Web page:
BILL ANALYSIS                                                                                                                                                                                                    





          SENATE COMMITTEE ON LABOR AND INDUSTRIAL RELATIONS
                             Senator Tony Mendoza, Chair
                                2015 - 2016  Regular 

          Bill No:               AB 2883      Hearing Date:    June 22,  
          2016
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          |Author:    |Committee on Insurance                               |
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          |Version:   |June 13, 2016                                        |
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          |Urgency:   |No                     |Fiscal:    |Yes              |
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          |Consultant:|Gideon L. Baum                                       |
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          Subject:  Workers' compensation:  utilization review:  employees


          KEY ISSUE
          
          Should the Legislature specify how officers and members of  
          boards of directors at private corporations and managing members  
          and general partners of Limited Liability Companies (LLCs) elect  
          to not be covered by workers' compensation policies?

          Should the Legislature require the Commission on Health and  
          Safety and Workers' Compensation to conduct a study on the  
          extent to which physicians' requests for authorization of  
          medical treatment for injured workers may be processed using an  
          entirely paperless system?

          ANALYSIS
          
           Existing law  :

             1)   Establishes a workers' compensation system that provides  
               benefits to an employee who suffers from an injury or  
               illness that arises out of and in the course of employment,  
               irrespective of fault.  This system requires all employers  
               to secure payment of benefits by either securing the  
               consent of the Department of Industrial Relations to  








          AB 2883 (Committee on Insurance)                                  
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               self-insure or by securing insurance against liability from  
               an insurance company duly authorized by the state.

             2)   Defines as an employee, for the purposes of workers'  
               compensation coverage, officers and members of boards of  
               directors of quasi-public or private corporations, except  
               in cases of officers and members who are the sole  
               shareholders of a private corporation who do not elect to  
               be covered by a workers' compensation policy. (Labor Code  
               3351)

             3)   Defines as an employee, for the purposes of workers'  
               compensation coverage, working members of a partnership or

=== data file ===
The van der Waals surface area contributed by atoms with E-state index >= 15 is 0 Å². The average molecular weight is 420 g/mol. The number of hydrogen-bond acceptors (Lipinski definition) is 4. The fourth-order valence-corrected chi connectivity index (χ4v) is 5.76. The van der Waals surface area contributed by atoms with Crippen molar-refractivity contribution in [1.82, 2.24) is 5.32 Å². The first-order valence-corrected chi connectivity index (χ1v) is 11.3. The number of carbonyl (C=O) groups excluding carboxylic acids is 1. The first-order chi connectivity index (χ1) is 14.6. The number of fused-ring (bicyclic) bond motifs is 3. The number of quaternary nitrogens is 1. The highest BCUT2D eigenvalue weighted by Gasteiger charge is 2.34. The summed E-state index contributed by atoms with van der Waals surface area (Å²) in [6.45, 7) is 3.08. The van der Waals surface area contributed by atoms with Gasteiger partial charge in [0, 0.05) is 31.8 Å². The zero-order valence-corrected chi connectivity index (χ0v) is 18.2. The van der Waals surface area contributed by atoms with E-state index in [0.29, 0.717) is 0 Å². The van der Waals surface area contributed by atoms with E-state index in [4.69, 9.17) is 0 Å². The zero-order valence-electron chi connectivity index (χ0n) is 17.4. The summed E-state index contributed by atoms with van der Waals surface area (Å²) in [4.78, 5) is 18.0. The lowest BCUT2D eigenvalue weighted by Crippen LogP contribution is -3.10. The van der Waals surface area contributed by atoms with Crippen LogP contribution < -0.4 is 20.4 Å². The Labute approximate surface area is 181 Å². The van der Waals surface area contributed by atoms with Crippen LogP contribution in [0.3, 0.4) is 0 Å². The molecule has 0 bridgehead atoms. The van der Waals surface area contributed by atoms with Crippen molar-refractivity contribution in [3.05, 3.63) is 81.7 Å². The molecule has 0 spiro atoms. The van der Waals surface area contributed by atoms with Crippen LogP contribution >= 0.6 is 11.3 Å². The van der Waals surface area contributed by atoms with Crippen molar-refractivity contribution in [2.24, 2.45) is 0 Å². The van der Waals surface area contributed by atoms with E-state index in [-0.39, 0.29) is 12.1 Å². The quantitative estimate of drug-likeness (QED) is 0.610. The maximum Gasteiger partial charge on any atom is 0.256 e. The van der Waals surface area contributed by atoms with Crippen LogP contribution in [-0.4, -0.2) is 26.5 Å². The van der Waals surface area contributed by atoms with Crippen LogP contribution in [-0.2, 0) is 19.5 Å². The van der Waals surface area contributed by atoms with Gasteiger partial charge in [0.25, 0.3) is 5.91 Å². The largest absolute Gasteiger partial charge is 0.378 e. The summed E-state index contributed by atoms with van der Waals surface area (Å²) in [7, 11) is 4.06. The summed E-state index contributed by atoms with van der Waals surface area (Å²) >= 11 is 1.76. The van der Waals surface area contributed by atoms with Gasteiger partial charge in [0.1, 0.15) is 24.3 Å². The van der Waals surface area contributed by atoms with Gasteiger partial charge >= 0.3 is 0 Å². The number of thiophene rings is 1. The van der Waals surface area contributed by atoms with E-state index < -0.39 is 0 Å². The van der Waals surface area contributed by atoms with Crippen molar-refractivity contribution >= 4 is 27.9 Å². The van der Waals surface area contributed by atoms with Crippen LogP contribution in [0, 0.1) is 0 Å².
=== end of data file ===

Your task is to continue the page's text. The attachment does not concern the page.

LLC receiving wages, except in cases where the managing or  
               general partners do not elect to be covered by a workers'  
               compensation policy. (Labor Code 3351)

             4)   Provides that medical, surgical, chiropractic,  
               acupuncture, and hospital treatment that is reasonably  
               required to cure or relieve the injured worker from the  
               effects of his or her injury shall be provided by the  
               employer.  (Labor Code 4600)

             5)   Requires that all employers create a utilization review  
               process, which is a process that prospectively,  
               retrospectively, or concurrently review and approve,  
               modify, delay, or deny, based in whole or in part on  
               medical necessity to cure and relieve, treatment  
               recommendations by physicians, prior to, retrospectively,  
               or concurrent with the provision of medical treatment  
               services.  (Labor Code 4610)
           
          This bill creates an explicit process through which an officer  
          or member of a board of directors or working members of a  
          partnership or LLC may elect to be excluded from a workers'  
          compensation policy. Specifically, AB 2283 would:

             1)   Permit an officer or member of the board of directors to  
               opt out of a workers' compensation policy if he or she owns  
               at least 15 percent of the issued and outstanding stock of  
               the corporation and executes a written waiver of his or her  
               rights under this chapter stating under penalty of perjury  
               that the person is a qualifying officer or director. 

             2)   Permit an individual who is a general partner of a  







          AB 2883 (Committee on Insurance)                                  
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               partnership or a managing member of a limited liability  
               company to opt out of a workers' compensation policy if he  
               or she executes a written waiver of his or her rights under  
               this chapter stating under penalty of perjury that the  
               person is a qualifying general partner or managing member.

             3)   Require that the waiver be effective upon the date of  
               receipt by the corporation's insurance carrier and remain  
               effective until the officer, member of the board of  
               directors, general partner, or managing partner provides  
               the insurance carrier with a written withdrawal of the  
               waiver.


          COMMENTS
          
          1.  Need for this bill?